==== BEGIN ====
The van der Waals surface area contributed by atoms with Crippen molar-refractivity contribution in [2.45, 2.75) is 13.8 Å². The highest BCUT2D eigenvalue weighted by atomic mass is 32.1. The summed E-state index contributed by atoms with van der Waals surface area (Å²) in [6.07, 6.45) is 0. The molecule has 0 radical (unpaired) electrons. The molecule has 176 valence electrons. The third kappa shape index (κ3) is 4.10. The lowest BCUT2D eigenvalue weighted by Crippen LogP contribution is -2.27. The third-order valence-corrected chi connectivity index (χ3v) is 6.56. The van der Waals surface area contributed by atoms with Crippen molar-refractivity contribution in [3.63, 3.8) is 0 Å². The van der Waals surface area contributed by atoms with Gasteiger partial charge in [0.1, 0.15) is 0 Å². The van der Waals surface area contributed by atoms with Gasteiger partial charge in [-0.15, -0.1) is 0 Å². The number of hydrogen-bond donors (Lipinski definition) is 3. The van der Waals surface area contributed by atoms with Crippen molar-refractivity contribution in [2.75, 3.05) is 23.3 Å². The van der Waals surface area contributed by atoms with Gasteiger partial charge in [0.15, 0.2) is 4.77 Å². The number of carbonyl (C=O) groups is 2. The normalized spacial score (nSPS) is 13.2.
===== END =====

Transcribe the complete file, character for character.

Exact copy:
The van der Waals surface area contributed by atoms with Crippen molar-refractivity contribution in [2.45, 2.75) is 13.8 Å². The highest BCUT2D eigenvalue weighted by atomic mass is 32.1. The summed E-state index contributed by atoms with van der Waals surface area (Å²) in [6.07, 6.45) is 0. The molecule has 0 radical (unpaired) electrons. The molecule has 176 valence electrons. The third kappa shape index (κ3) is 4.10. The lowest BCUT2D eigenvalue weighted by Crippen LogP contribution is -2.27. The third-order valence-corrected chi connectivity index (χ3v) is 6.56. The van der Waals surface area contributed by atoms with Crippen molar-refractivity contribution in [3.63, 3.8) is 0 Å². The van der Waals surface area contributed by atoms with Gasteiger partial charge in [0.1, 0.15) is 0 Å². The van der Waals surface area contributed by atoms with Gasteiger partial charge in [-0.15, -0.1) is 0 Å². The number of hydrogen-bond donors (Lipinski definition) is 3. The van der Waals surface area contributed by atoms with Crippen molar-refractivity contribution in [2.75, 3.05) is 23.3 Å². The van der Waals surface area contributed by atoms with Gasteiger partial charge in [0.15, 0.2) is 4.77 Å². The number of carbonyl (C=O) groups is 2. The normalized spacial score (nSPS) is 13.2.